the most appropriate place in the target market to locate the
proposed facility. The manufacturer feels that there are no location
constraints in the target market (i.e. any point in the target
market is good enough).
 There are four supply points A, B, C and D in the locality that will
provide key inputs to the new facility.
 The annual supply from these four points to the proposed facility is
200, 450, 175 and 150 tonnes respectively.
 The situation is graphically shown in the two-dimensional plot in
the figure. While the coordinates in the parentheses show the
distance from the origin of the target map of each of the supply
point, the number that follows is the annual shipment (in tonnes)
from these points to the proposed facility.
 Identify the most appropriate point in the grid map to locate the
new facility.

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Solution to Example.
Grid Map

600
Distance in Kilometres

A (125,550), 200
500
B (350,400), 450
400

300
D (700,300), 150
200
C (450,125), 175
100

100 200 300 400 500 600 700


Distance in Kilometres 11
Load Distance Method
 Enables a location planner to evaluate two or more potential
candidates for locating a proposed facility vis-à-vis the demand (or
supply) points
 Provides an objective measure of total load-distance for each candidate
 Notations
 Number of demand (or supply) points in the grid map: n
 Index used for demand (or supply) points: i
 Co-ordinates of demand (or supply) point i in the grid map: (xi,yi)
 Quantum of shipment between demand (or supply) point i and
proposed facility: Wi
 Number of candidates for the proposed facility: m
 Index used for the candidates for the proposed facility: j
 Co-ordinates of candidate j in the grid map: (Xj,Yj)
 Distance measure for Cartesian coordinates between demand (or
supply) point i and a candidate j for the proposed facility: Dij
Dij  ( xi  X j ) 2  ( yi  Y j ) 2
 The load – distance for candidate j for the proposed facility: LDj
n
LD j  D
i 1
ij *Wi
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Example
 Based on an initial survey of possible sites for the proposed facility, the
manufacturer identified four candidates.
 The figure has the location coordinates of the four candidates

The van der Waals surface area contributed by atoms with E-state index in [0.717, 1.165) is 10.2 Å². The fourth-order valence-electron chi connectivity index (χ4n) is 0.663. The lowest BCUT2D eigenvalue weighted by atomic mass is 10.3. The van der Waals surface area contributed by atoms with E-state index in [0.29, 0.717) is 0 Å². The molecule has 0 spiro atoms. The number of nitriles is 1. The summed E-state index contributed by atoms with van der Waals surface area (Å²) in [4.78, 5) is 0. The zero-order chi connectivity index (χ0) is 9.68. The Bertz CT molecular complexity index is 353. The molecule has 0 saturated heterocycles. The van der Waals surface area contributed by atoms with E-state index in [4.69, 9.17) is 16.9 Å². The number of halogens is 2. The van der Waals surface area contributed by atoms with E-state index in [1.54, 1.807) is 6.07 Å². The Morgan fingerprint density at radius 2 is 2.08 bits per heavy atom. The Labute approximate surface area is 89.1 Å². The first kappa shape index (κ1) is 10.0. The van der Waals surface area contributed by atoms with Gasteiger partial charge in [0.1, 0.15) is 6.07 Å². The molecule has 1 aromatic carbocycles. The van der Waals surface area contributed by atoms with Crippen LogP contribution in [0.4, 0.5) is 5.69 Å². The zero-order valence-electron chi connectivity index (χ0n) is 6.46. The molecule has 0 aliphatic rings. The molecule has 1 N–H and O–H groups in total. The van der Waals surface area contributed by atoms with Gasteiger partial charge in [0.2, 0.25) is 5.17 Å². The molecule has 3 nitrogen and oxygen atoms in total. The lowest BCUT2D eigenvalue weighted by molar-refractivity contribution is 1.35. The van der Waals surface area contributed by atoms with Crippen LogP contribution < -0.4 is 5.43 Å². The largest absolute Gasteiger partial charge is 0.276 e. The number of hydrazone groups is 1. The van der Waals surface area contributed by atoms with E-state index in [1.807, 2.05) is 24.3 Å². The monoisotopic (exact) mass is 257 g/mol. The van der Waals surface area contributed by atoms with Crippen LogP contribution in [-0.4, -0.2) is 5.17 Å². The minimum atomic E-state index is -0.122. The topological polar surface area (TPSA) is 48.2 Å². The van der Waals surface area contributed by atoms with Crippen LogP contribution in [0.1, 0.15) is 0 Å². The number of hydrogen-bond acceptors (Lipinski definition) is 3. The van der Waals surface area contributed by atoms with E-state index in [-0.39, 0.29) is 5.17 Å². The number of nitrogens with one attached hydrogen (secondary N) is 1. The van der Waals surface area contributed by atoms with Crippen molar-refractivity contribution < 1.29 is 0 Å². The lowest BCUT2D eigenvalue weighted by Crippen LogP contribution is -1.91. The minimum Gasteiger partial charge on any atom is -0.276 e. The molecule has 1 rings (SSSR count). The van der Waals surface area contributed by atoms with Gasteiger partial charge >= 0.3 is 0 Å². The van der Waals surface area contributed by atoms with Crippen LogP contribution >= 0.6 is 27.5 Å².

(numbered 1 to 4).
 What is the best location for the proposed new facility?

Existing Supply Points Candidates for proposed facility


xi yi Wi Xj Yj
A 125 550 200 1 300 500
B 350 400 450 2 200 500
C 450 125 175 3 500 350
D 700 300 150 4 400 200

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Solution to Example.
DA1  ( x A  X 1 ) 2  ( y A  Y1 ) 2  (125  300 ) 2  (550  500 ) 2  (175 2  (50 ) 2  182 .00

Dij values
1 2 3 4
A 182.00 90.14 425.00 445.11
B 111.80 180.28 158.11 206.16
C 403.89 450.69 230.49 90.14
D 447.21 538.52 206.16 316.23

LDj values
1 2 3 4
224474.41 258801.57 227410.05 245000.8

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Using
Break-Even Analysis
Break-even analysis can help a
manager compare location alternatives on the
basis of quantitative factors that can be
expressed in terms of total cost.
1. Determine the variable costs and fixed
costs for each site.
2. Plot the total cost lines—the sum of
variable and fixed costs—for all the sites
on a single graph
3. Identify the approximate ranges for which
each location has the lowest cost.
4. Solve algebraically for the break-even
points over the relevant ranges. 15
Break-Even Analysis

 An operations manager has narrowed the search for a


new facility location to four communities.
 The annual fixed costs (land, property taxes, insurance,
equipment, and buildings) and the variable costs (labor,
materials, transportation, and variable overhead) are
shown below.
 Total costs are for 20,000 units.
Fixed Costs Variable Costs Total Costs
Community per Year per Unit (Fixed + Variable)

A $150,000 $62 $1,390,000


B $300,000 $38 $1,060,000
C $500,000 $24 $ 980,000
D $600,000 $30 $1,200,000

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Step 1.Plot the total cost curves for all
Fixed Costs Total Costs
the communities on a single graph.
Community per Year (Fixed + Variable)
Identify on the graph the approximate
range over which each community A $150,000 $1,390,000
provides the lowest cost. B $300,000 $1,060,000
Annual cost (thousands of dollars) C $500,000 $ 980,000
D $600,000 $1,200,000

1600 A
(20, 1390)
1400
(20, 1200) D
1200 (20, 1060) B
C
1000
(20, 980)
800
Break-even point
600

400 Break-even
point
200
A best B best C best
0
2 4 6 8 10 12 14 16 18 20 22
6.25 14.3
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© 2007 Pearson Education Q (thousands of units)
Break-Even Solution

 Step 2. Using break-even analysis, calculate the


break-even quantities over the relevant ranges. If
the expected demand is 15,000 units per year, what
is the best location?

(A) (B)
$150,000 + $62Q = $300,000 + $38Q
Q = 6,250 units

(B) (C)
$300,000 + $38Q = $500,000 + $24Q
Q = 14,286 units
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Multi-facility location problem
Transportation Model
 Locating distribution centers for nation-wide
distribution of products is one typical example
belonging to this category
 Decisions variables in a multiple location – multiple
candidate problem
 Identifying k out of n candidates for locating facilities
 Which of the demand points will be served by each of
these locations and to what extent